There are lies, damned lies and statistics. In India, that may no longer be just a joke. Two more members of the National Statistical Commission (NSC) have resigned in protest against being kept in the dark on critical data. Murmurs grow that data are being withheld (especially on the 2017-18 job survey) or fudged (as with the GDP back series) to show the government in a fair light. India needs to establish itself as a place of strong, high-quality institutions that produce credible facts and figures. Instead, we are witnessing an erosion of institutional independence, worsening instead of improving our credibility.
When a new GDP series based on 2011-12 data came out, many searching questions were asked. Economists demanded backdating of the series to enable comparison with the old series. A Committee of the National Statistical Commission then came out with a back-series, which showed the UPA period to be much faster-growing than in the earlier series. The Congress party crowed while BJP sulked. The government declared that the committee’s data were only provisional: these showed exceptionally fast growth of services in the 2000s, which clearly needed detailed explanation or revision. Last December, at an event attended by the Niti Aayog chief Rajiv Kumar, the Central Statistical Organisation (CSO) announced a new, official back-series completely reversing the trend suggested by the NSC Committee. The new back-series showed GDP growth in the UPA era to be much slower than in the NDA era. Critics howled that it was daft for the CSO to produce data showing there was no real boom in the 2004-08 era, when every indicator — bank credit, industrial growth, exports, stock markets — showed a runaway boom.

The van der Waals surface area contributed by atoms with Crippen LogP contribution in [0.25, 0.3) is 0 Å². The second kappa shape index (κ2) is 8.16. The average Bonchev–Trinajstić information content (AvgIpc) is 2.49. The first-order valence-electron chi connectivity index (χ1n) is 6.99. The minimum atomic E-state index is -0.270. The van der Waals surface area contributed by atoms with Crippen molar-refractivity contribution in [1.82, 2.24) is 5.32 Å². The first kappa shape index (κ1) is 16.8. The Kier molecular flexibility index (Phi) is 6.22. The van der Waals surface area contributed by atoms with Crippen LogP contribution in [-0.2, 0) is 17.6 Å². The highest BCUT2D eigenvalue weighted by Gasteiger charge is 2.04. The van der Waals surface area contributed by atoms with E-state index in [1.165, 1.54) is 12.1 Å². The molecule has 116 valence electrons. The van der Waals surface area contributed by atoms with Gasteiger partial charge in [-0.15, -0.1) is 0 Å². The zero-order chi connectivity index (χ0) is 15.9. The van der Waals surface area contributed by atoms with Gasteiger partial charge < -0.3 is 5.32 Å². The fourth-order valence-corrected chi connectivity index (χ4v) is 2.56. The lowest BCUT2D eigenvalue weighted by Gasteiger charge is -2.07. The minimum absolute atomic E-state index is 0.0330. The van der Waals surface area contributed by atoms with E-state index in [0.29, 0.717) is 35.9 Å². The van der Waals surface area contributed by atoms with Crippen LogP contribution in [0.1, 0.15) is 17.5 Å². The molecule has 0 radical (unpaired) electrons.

A change in sectoral deflators — about which little is known yet — accounted for much of the change in outcomes. The NSC members should have been expected to throw light on this. Instead, they have been kept out of the loop, and have resigned because they are not being taken seriously. This is a sad day for institutional independence, and India’s credibility in the eyes of investors.
This piece appeared as an editorial opinion in the print edition of The Economic Times.
via Damned lies, a joke or statistics?